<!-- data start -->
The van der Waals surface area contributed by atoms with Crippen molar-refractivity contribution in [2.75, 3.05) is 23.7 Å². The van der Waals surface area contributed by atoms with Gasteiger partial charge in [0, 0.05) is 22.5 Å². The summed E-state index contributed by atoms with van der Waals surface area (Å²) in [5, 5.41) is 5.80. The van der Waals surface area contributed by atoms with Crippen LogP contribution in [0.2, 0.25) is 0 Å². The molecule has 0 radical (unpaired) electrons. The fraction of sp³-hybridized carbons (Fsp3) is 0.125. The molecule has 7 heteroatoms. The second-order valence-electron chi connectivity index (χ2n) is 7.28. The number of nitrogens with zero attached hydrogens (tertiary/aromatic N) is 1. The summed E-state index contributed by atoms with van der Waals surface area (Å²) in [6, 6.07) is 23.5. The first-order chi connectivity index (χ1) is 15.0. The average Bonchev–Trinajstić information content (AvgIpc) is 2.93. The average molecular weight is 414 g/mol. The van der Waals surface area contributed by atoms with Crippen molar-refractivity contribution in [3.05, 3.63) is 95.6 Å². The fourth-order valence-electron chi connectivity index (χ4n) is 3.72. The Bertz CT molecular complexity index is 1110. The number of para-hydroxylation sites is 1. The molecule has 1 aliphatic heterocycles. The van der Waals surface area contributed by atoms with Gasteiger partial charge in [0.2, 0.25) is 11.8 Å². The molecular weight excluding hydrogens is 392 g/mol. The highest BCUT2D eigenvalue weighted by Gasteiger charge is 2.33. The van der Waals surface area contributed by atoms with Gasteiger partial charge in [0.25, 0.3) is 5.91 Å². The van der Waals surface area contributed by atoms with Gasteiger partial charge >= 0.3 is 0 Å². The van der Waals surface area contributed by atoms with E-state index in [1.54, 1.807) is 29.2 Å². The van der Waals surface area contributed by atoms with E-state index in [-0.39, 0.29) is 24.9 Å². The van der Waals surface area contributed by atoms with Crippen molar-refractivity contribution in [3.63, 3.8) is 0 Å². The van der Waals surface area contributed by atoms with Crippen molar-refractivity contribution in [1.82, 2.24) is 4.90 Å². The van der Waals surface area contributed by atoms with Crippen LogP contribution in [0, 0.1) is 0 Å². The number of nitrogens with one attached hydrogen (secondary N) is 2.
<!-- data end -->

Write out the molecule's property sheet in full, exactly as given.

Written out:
The van der Waals surface area contributed by atoms with Crippen molar-refractivity contribution in [2.75, 3.05) is 23.7 Å². The van der Waals surface area contributed by atoms with Gasteiger partial charge in [0, 0.05) is 22.5 Å². The summed E-state index contributed by atoms with van der Waals surface area (Å²) in [5, 5.41) is 5.80. The van der Waals surface area contributed by atoms with Crippen LogP contribution in [0.2, 0.25) is 0 Å². The molecule has 0 radical (unpaired) electrons. The fraction of sp³-hybridized carbons (Fsp3) is 0.125. The molecule has 7 heteroatoms. The second-order valence-electron chi connectivity index (χ2n) is 7.28. The number of nitrogens with zero attached hydrogens (tertiary/aromatic N) is 1. The summed E-state index contributed by atoms with van der Waals surface area (Å²) in [6, 6.07) is 23.5. The first-order chi connectivity index (χ1) is 15.0. The average Bonchev–Trinajstić information content (AvgIpc) is 2.93. The average molecular weight is 414 g/mol. The van der Waals surface area contributed by atoms with Crippen molar-refractivity contribution in [3.05, 3.63) is 95.6 Å². The fourth-order valence-electron chi connectivity index (χ4n) is 3.72. The Bertz CT molecular complexity index is 1110. The number of para-hydroxylation sites is 1. The molecule has 1 aliphatic heterocycles. The van der Waals surface area contributed by atoms with Gasteiger partial charge in [0.2, 0.25) is 11.8 Å². The molecular weight excluding hydrogens is 392 g/mol. The highest BCUT2D eigenvalue weighted by Gasteiger charge is 2.33. The van der Waals surface area contributed by atoms with Gasteiger partial charge in [0.25, 0.3) is 5.91 Å². The van der Waals surface area contributed by atoms with Gasteiger partial charge >= 0.3 is 0 Å². The van der Waals surface area contributed by atoms with E-state index in [1.54, 1.807) is 29.2 Å². The van der Waals surface area contributed by atoms with E-state index in [-0.39, 0.29) is 24.9 Å². The van der Waals surface area contributed by atoms with Crippen molar-refractivity contribution in [3.63, 3.8) is 0 Å². The van der Waals surface area contributed by atoms with Crippen molar-refractivity contribution in [1.82, 2.24) is 4.90 Å². The van der Waals surface area contributed by atoms with Crippen LogP contribution in [0, 0.1) is 0 Å². The number of nitrogens with one attached hydrogen (secondary N) is 2.